"There is an extreme-case scenario in the documents where it could cost up to 23 billion - nobody thinks that's going to happen, by the way - but that's the kind of extreme end of things".

Mr Varadkar added that’s it’s a great project that is “long overdue”. 

"I think it can help to transform public transport in the streets of Dublin, and also help out with air quality and climate action as well,” he said.

"But it is going to be an expensive project and it is going to take time."

Three quarters of the cost during the construction phase will be paid for by the exchequer and one quarter financed by a Public Private Partnership (PPP), as a more exact cost will be known following planning permission and procurement process.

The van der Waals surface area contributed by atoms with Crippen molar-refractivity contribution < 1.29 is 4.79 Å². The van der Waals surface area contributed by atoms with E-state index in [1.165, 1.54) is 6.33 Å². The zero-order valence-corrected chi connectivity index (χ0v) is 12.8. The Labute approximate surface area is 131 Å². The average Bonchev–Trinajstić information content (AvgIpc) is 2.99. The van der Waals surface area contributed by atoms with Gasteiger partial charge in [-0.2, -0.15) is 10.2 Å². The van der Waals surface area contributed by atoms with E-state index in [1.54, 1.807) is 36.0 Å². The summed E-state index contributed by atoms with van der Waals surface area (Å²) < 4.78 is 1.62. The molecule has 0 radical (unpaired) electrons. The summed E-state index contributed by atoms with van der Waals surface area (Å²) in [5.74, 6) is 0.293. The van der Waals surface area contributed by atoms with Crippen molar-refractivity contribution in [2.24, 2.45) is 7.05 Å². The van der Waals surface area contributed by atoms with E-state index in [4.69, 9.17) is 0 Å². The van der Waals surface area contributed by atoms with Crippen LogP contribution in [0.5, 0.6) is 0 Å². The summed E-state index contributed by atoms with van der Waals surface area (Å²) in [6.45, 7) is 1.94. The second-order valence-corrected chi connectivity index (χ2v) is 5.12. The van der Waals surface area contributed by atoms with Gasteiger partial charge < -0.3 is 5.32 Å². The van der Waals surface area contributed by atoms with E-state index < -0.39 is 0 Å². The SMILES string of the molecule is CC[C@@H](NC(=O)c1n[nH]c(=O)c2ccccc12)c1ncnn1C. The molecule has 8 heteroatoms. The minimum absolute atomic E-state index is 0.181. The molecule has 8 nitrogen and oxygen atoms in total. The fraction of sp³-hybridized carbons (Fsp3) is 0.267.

MetroLink in numbers

  •  First of its kind in Ireland
  • 19.4 km in length from north of Swords to Charlemont in the south Dublin city.
  • 16 stations
  • Trains every three minutes at peak  time, system will be capable of carrying up to 20,000 passengers in each direction every hour
  • 1 airport, 2 interconnecting train stations on route, 1 main Luas connection, and enhanced connectivity to 2 major inter-city train stations
  • Growing population of 175,000 people within easy walking distance of the route, connecting more than a million people in the Dublin area and across Ireland.
  • 250,000 jobs within easy reach of the route
  • €9.5bn credible cost estimate, €13.7bn benefits to the economy over 60 years